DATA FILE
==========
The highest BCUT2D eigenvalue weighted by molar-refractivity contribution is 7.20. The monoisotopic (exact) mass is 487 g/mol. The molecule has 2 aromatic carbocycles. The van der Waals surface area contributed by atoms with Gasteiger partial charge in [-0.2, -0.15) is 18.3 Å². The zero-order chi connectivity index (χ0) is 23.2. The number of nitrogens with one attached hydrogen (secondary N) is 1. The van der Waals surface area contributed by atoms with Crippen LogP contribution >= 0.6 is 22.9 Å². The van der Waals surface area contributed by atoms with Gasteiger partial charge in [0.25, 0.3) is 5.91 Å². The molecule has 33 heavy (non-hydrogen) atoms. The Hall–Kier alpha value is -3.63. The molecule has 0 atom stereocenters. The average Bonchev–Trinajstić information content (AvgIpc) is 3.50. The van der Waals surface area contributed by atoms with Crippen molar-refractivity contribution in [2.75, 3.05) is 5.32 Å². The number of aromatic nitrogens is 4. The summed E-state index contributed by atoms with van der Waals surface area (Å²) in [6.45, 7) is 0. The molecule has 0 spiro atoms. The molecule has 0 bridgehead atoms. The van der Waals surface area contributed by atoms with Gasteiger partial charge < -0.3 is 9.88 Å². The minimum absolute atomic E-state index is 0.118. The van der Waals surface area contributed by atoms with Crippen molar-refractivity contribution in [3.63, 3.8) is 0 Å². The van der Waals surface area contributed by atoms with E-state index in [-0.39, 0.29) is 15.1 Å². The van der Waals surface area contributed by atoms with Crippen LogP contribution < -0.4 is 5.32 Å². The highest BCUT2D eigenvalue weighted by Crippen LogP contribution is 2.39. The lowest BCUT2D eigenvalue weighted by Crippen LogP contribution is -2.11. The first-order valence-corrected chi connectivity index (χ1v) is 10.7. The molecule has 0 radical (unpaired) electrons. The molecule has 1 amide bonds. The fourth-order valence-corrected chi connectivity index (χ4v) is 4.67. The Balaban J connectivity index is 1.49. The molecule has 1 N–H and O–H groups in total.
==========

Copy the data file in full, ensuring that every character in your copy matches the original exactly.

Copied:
The highest BCUT2D eigenvalue weighted by molar-refractivity contribution is 7.20. The monoisotopic (exact) mass is 487 g/mol. The molecule has 2 aromatic carbocycles. The van der Waals surface area contributed by atoms with Gasteiger partial charge in [-0.2, -0.15) is 18.3 Å². The zero-order chi connectivity index (χ0) is 23.2. The number of nitrogens with one attached hydrogen (secondary N) is 1. The van der Waals surface area contributed by atoms with Crippen LogP contribution >= 0.6 is 22.9 Å². The van der Waals surface area contributed by atoms with Gasteiger partial charge in [0.25, 0.3) is 5.91 Å². The molecule has 33 heavy (non-hydrogen) atoms. The Hall–Kier alpha value is -3.63. The molecule has 0 atom stereocenters. The average Bonchev–Trinajstić information content (AvgIpc) is 3.50. The van der Waals surface area contributed by atoms with Crippen molar-refractivity contribution in [2.75, 3.05) is 5.32 Å². The number of aromatic nitrogens is 4. The summed E-state index contributed by atoms with van der Waals surface area (Å²) in [6.45, 7) is 0. The molecule has 0 spiro atoms. The molecule has 0 bridgehead atoms. The van der Waals surface area contributed by atoms with Gasteiger partial charge < -0.3 is 9.88 Å². The minimum absolute atomic E-state index is 0.118. The van der Waals surface area contributed by atoms with Crippen molar-refractivity contribution in [3.63, 3.8) is 0 Å². The van der Waals surface area contributed by atoms with E-state index in [-0.39, 0.29) is 15.1 Å². The van der Waals surface area contributed by atoms with Crippen LogP contribution < -0.4 is 5.32 Å². The highest BCUT2D eigenvalue weighted by Crippen LogP contribution is 2.39. The lowest BCUT2D eigenvalue weighted by Crippen LogP contribution is -2.11. The first-order valence-corrected chi connectivity index (χ1v) is 10.7. The molecule has 0 radical (unpaired) electrons. The molecule has 1 amide bonds. The fourth-order valence-corrected chi connectivity index (χ4v) is 4.67. The Balaban J connectivity index is 1.49. The molecule has 1 N–H and O–H groups in total.